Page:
One of the solutions in making football safe for youth was to offer a version of the sport that eliminated tackling and exposure to constant hitting. Younger athletes' brains, both male and female, are still in development at this age and limiting exposure to tackling and the potential head to head impact is very important. This version came to be known as Flag Football and 7x7 Football. Over the last few years, there has been a decline in the number of people playing tackle football. On the flipside, the growth of Flag Football and 7x7 participation has exploded. Currently, it is the fastest growing sport globally and in the U.S there are roughly 6.9 million people participating in Flag Football and 7x7.
These versions of the game have created a great opportunity for kids of all ages to get their start in football and provides a safer alternative to tackle, while players can learn the proper fundamentals and techniques to hone their skills. Players do not hit or tackle, rather they have to pull a flag on the opposing team's belt, or two hand touch, which would signify a tackle and stoppage of play. Many parents and younger athletes are finding Flag Football and 7x7 Football a great introduction and alternative to tackle football, while reducing the risks of playing football and full contact.
The popularity of the sport has grown so much that colleges and universities are now offering Flag Football as a scholarship sport for female athletes. The first to do so was the NAIA conference, supported by NFL FLAG. The inclusion of the Women's game is sure to provide great opportunities and access to play this exciting, fast-past game across the board. Because of the new creation of Female Flag Football at the college level, there will also be supporting youth/and adolescent feeder programs to support the growth of these college programs. There are also newly formed professional leagues such as the UFFL (United Flag Football League).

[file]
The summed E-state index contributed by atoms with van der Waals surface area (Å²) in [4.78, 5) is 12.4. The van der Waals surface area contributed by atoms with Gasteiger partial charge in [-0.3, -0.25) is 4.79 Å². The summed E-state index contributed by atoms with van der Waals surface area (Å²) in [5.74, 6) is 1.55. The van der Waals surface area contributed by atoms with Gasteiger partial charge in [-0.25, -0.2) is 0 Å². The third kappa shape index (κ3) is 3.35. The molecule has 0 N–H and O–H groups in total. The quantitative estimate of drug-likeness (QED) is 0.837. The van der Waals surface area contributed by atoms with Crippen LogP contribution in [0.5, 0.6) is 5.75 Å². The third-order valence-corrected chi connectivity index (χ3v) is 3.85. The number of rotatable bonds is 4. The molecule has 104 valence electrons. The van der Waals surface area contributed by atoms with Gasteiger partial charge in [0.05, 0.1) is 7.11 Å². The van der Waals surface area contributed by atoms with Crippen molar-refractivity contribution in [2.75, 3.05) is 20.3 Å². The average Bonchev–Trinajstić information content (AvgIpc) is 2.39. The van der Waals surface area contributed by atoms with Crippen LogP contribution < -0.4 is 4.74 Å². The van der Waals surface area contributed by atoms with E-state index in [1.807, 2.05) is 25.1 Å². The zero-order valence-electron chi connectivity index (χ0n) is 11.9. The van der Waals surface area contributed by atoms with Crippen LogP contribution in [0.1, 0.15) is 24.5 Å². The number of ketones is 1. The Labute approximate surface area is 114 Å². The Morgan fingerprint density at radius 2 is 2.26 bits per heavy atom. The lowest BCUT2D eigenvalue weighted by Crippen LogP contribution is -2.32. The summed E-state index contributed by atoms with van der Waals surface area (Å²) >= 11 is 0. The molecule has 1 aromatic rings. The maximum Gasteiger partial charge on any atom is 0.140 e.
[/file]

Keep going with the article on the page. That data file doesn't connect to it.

While Flag football and 7x7 provides a safer alternative to tackle, there is still the potential for injury, though much lower. Currently, mouthguards are mostly worn and mandatory with the goal of preventing and reducing the risk of any dental injury or dental trauma. Potential head injury can occur as well.
There are a hand-full of potential head injury risks in Flag Football and 7x7. Some include incidental contact, head to head contact, head to elbow and head to ground contact. Flag Football teams and leagues have started to implement elevated safety initiatives for football head protection to stay out in front of the conversation and ahead of the curve with implementing soft football helmets and concussion headbands. While no helmet or headband will ever be concussion proof, these soft shells add an extra layer of safety and provide a piece of mind to the parents, coaches and athletes during competition and their athletic development. While there are many soft helmets available, current football helmet soft shells have offered little innovation, added value or improved technology. These soft helmet football products resemble rugby scrum caps from 30 years ago and lack the desired look and aesthetics that athletes are used to. They also hold water and sweat, limit heat dissipation from the head, and are not visually appealing.
Here is the good news, there are companies like SYZMIK that are taking football protective headgear and soft shell helmets in football very seriously. The SYZMIK X-Series Headgear line was created to better address what the older soft-padded helmets lacked in protection, style and design. With the sudden influx of player participation for both Flag and 7x7, and as athletes continue to get bigger, stronger and faster, a new and improved soft-shell headgear was needed for today's athlete. The SYZMIK X7 Soft-Shell offers many advantages compared to the competition. SYZMIK’s unique padding fit system ensures a custom fit. The best fitting helmet and soft-shell headgear is one of the most important factors in reducing the risk of potential head injuries.